The Minister of Foreign Affairs and Government Spokesperson, Louise Mushikiwabo, yesterday confirmed she would, today, appear before the Senate but denied reports that she will be grilled on the diplomatic relations between Rwanda and South Africa.
In an interview with The New Times yesterday, Mushikiwabo said that her appearance in the Senate is not “solely” about the diplomatic relation between Rwanda and South Africa but part of routine discussions to brief the Senators on the country’s foreign policy.
“I would have appeared in the Senate two months ago but I was distracted by a number of travels and a busy schedule. Usually the Senators call me when they need to be briefed about the country’s foreign policy and parliamentary diplomacy,” Mushikiwabo said.
Speculation was rife that the Senate had summoned the Minister to explain a tilt in the relations between the two countries after Rwanda expressed discontent about the way South Africa was conducting investigations into the shooting of Rwanda’s former Ambassador to India Kayumba Nyamwasa.
Last week, Mushikiwabo, summoned the South African High Commissioner to Rwanda, Gladstone Dumisani Gwadiso, to express the government’s concerns over the manner in which investigations were being conducted after it emerged in the media that South African officials seemed to be implicating Rwanda in the shooting.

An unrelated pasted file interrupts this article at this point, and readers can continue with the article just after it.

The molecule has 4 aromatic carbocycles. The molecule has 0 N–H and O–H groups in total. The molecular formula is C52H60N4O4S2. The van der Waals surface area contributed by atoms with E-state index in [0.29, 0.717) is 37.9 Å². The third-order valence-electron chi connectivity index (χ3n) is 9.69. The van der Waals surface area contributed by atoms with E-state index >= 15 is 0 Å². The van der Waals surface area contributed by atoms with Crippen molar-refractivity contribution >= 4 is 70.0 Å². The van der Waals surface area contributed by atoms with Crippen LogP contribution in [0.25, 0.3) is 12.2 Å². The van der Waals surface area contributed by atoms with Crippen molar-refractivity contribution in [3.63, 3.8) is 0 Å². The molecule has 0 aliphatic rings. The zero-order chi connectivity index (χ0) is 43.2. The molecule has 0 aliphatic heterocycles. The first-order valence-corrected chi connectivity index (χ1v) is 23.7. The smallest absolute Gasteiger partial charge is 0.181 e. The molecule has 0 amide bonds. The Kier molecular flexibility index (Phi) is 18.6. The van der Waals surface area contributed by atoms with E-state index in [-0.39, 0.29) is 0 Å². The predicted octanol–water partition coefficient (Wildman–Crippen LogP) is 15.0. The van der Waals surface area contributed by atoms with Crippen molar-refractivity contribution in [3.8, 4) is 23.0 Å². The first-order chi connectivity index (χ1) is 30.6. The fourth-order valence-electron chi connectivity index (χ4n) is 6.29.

Mushikiwabo, however, did not rule out the possibility of the issue being part of the whole discussion but insisted that there was nothing strange about it.
“The Senate said that that the discussion will be on different issues regarding the country’s foreign policy. There is no question, therefore, if South Africa comes up because Rwanda has diplomatic relations with South Africa---there is nothing unusual,” Mushikiwabo said.
Last week Mushikiwabo tabled before the South African envoy, Rwanda’s protest of how some of its citizens are being mistreated in South Africa in relation to the Nyamwasa incident.
A Rwandan citizen Francis Gakwerere who had earlier been arrested as a suspect but later released after it was found that that he had had no connection to the shooting had his property confiscated with no genuine explanation.
Some of the property that were illegally confiscated from Gakwerere, a businessman, include his wallet, money, identification documents and a watch
Rwanda also raised concerns over possible manipulation of the investigations by Nyamwasa and his entourage, pointing out that his brother-in-law took part in interrogations of the suspects at the John Foster High Risk Prison.
Other concerns raised by the minister included the delayed arrest and questioning of Nyamwasa’s driver, yet he had confessed of being involved in a plot to kill the General.